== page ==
How Real is a Ransomware Attack Threat?

May 22, 2017

“Have you heard about the lonesome loser? He’s a loser but he still keeps on trying!” The Little River Band made these lyrics famous in 1979. But as great a song as that was, today I want to talk about data loss and how we keep trying and keep losing the battle.

The FBI has recently warned that ransomware attacks against hospitals, schools, government agencies, police departments, businesses and individuals are dramatically increasing. In fact, during 2015 the average number of ransomware attacks on US businesses was between 23,000 and 35,000 per month. In March of 2016 alone there were more than 56,000 attacks. This dramatic spike occurred at the same time the ransomware virus Locky came on the scene. Since the debut of Locky the number of attacks have continued to increase.

Ransomware is a type of virus that once installed on your computer locks and encrypts your data. Cybercriminals who send it threaten to destroy your files unless you pay a ransom.

In February 2017, a ransomware attack on a 4-office pediatric clinic in San Antonio, Texas also created a data breach of over 55,000 records. Can you imagine the cost of this breach? Let me help with that. According to the Ponemon Institute, a research organization located in Traverse City, Michigan, the average cost paid for each lost or stolen record resulting from a data breach in 2016 was $158. That is a direct cost of approximately $8.7 million. Think about what it would cost to update security, provide additional training for staff members, offer identity theft coverage to the individuals whose records were lost, possible fines associated with HIPPA, and, not least of all, paying the ransom.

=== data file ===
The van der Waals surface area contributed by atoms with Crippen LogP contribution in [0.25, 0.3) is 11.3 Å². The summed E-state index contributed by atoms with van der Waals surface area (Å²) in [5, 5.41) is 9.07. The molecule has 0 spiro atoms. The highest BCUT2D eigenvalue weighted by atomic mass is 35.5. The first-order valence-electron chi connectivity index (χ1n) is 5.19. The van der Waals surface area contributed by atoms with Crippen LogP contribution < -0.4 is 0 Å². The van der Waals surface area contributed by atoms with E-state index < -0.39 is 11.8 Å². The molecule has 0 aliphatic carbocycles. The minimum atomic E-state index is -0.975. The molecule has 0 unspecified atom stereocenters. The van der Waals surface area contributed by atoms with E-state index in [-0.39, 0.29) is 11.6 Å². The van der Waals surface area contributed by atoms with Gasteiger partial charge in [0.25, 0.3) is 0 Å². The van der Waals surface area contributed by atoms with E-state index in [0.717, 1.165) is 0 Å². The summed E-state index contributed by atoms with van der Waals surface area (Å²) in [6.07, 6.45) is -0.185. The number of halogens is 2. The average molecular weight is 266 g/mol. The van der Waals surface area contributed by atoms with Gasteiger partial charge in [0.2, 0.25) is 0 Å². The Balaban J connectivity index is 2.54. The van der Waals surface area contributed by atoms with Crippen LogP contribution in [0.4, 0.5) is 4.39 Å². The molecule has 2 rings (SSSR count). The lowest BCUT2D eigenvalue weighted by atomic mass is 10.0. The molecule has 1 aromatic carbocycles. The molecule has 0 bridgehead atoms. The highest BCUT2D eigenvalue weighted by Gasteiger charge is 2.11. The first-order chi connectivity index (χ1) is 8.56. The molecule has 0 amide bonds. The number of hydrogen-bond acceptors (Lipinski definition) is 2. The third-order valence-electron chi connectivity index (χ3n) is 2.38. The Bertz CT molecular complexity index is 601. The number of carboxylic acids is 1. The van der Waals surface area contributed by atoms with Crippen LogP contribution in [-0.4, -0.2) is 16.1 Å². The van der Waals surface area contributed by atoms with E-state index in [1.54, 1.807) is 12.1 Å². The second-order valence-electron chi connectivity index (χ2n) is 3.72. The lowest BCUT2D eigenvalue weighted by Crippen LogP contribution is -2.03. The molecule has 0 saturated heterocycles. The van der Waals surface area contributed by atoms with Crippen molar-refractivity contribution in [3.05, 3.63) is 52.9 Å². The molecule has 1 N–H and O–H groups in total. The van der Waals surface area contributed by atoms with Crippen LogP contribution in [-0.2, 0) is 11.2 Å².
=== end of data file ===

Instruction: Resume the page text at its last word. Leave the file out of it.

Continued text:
Steve Weisman, a journalist with USA Today, wrote an article about ransomware in which he advices, after communicating with FBI specialists, that paying the ransom is rarely a good idea. Instead, he lists four actions we should take to protect ourselves against ransomware:

1. Avoid clicking links until you know they are legitimate

2. Use security software programs and make sure they are constantly up-to-date

3. Use application “whitelisting” which will only allow specific programs to run on your computer

4. Backup your data regularly.

Ransomware is not going away. The Ponemon Institute report states they expect nearly half of all business owners will fall under a ransomware attack in the future. Half! How often do you win a coin toss?

For more information on protecting yourself against ransomware, be sure to call your specialists at Advanced Computer Solutions.

Rusty Jones

ACS Staff Writer

Ransomware Causes Pediatric Group Data Breach, 55,000 Patient Records Ransomware

A four-site pediatric practice serving the San Antonio metropolitan area was hit with a CrySiS ransomware attack, and is offering 55,447 patients identity and credit protection services from Equifax Personal Solutions. The practice became aware of the attack on February 6, when an employee discovered malware that began encrypting servers. The encryption was slowed down by existing antivirus software, but had penetrated the network, and the practice’s IT vendor took all servers and computers offline. CrySiS is targeting US healthcare orgs, using brute force attacks via Remote Desktop Protocol (RDP). Here is a recent blog post with best practices to prevent these types of RDP attacks: https://blog.knowbe4.com/samas-ransomware-deletes-your-veeam-backups